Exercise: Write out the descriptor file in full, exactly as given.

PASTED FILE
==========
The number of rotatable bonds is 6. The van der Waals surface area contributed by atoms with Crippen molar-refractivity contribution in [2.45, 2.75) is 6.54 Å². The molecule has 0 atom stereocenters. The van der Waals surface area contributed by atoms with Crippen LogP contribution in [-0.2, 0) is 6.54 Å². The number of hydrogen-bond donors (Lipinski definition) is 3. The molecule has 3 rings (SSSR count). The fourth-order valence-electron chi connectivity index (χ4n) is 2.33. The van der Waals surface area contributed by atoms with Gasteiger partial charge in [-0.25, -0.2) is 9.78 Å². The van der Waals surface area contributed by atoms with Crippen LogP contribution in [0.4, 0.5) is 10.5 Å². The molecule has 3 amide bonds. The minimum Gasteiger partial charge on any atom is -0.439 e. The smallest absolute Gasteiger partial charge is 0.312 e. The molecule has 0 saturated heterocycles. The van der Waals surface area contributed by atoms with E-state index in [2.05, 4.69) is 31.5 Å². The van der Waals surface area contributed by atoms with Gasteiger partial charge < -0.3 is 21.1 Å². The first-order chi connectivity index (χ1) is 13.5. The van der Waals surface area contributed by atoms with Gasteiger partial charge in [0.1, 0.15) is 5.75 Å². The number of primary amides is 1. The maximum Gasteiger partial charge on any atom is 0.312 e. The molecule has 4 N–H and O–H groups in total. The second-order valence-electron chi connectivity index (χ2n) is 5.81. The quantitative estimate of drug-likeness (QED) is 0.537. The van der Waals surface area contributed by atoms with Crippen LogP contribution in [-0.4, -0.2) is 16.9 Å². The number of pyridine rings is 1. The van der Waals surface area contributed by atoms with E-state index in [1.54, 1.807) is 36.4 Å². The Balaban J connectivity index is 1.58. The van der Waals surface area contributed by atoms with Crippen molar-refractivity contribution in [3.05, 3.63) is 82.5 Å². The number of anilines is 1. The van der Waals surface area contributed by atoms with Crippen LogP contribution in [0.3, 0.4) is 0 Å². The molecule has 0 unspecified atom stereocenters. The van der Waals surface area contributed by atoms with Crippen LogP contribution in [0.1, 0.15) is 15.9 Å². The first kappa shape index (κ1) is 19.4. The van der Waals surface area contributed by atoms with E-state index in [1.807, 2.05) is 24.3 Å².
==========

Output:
The number of rotatable bonds is 6. The van der Waals surface area contributed by atoms with Crippen molar-refractivity contribution in [2.45, 2.75) is 6.54 Å². The molecule has 0 atom stereocenters. The van der Waals surface area contributed by atoms with Crippen LogP contribution in [-0.2, 0) is 6.54 Å². The number of hydrogen-bond donors (Lipinski definition) is 3. The molecule has 3 rings (SSSR count). The fourth-order valence-electron chi connectivity index (χ4n) is 2.33. The van der Waals surface area contributed by atoms with Gasteiger partial charge in [-0.25, -0.2) is 9.78 Å². The van der Waals surface area contributed by atoms with Crippen LogP contribution in [0.4, 0.5) is 10.5 Å². The molecule has 3 amide bonds. The minimum Gasteiger partial charge on any atom is -0.439 e. The smallest absolute Gasteiger partial charge is 0.312 e. The molecule has 0 saturated heterocycles. The van der Waals surface area contributed by atoms with E-state index in [2.05, 4.69) is 31.5 Å². The van der Waals surface area contributed by atoms with Gasteiger partial charge < -0.3 is 21.1 Å². The first-order chi connectivity index (χ1) is 13.5. The van der Waals surface area contributed by atoms with Gasteiger partial charge in [0.1, 0.15) is 5.75 Å². The number of primary amides is 1. The maximum Gasteiger partial charge on any atom is 0.312 e. The molecule has 4 N–H and O–H groups in total. The second-order valence-electron chi connectivity index (χ2n) is 5.81. The quantitative estimate of drug-likeness (QED) is 0.537. The van der Waals surface area contributed by atoms with Crippen LogP contribution in [-0.4, -0.2) is 16.9 Å². The number of pyridine rings is 1. The van der Waals surface area contributed by atoms with E-state index in [1.54, 1.807) is 36.4 Å². The Balaban J connectivity index is 1.58. The van der Waals surface area contributed by atoms with Crippen molar-refractivity contribution in [3.05, 3.63) is 82.5 Å². The number of anilines is 1. The van der Waals surface area contributed by atoms with Crippen LogP contribution in [0.3, 0.4) is 0 Å². The molecule has 0 unspecified atom stereocenters. The van der Waals surface area contributed by atoms with Crippen LogP contribution in [0.1, 0.15) is 15.9 Å². The first kappa shape index (κ1) is 19.4. The van der Waals surface area contributed by atoms with E-state index in [1.807, 2.05) is 24.3 Å².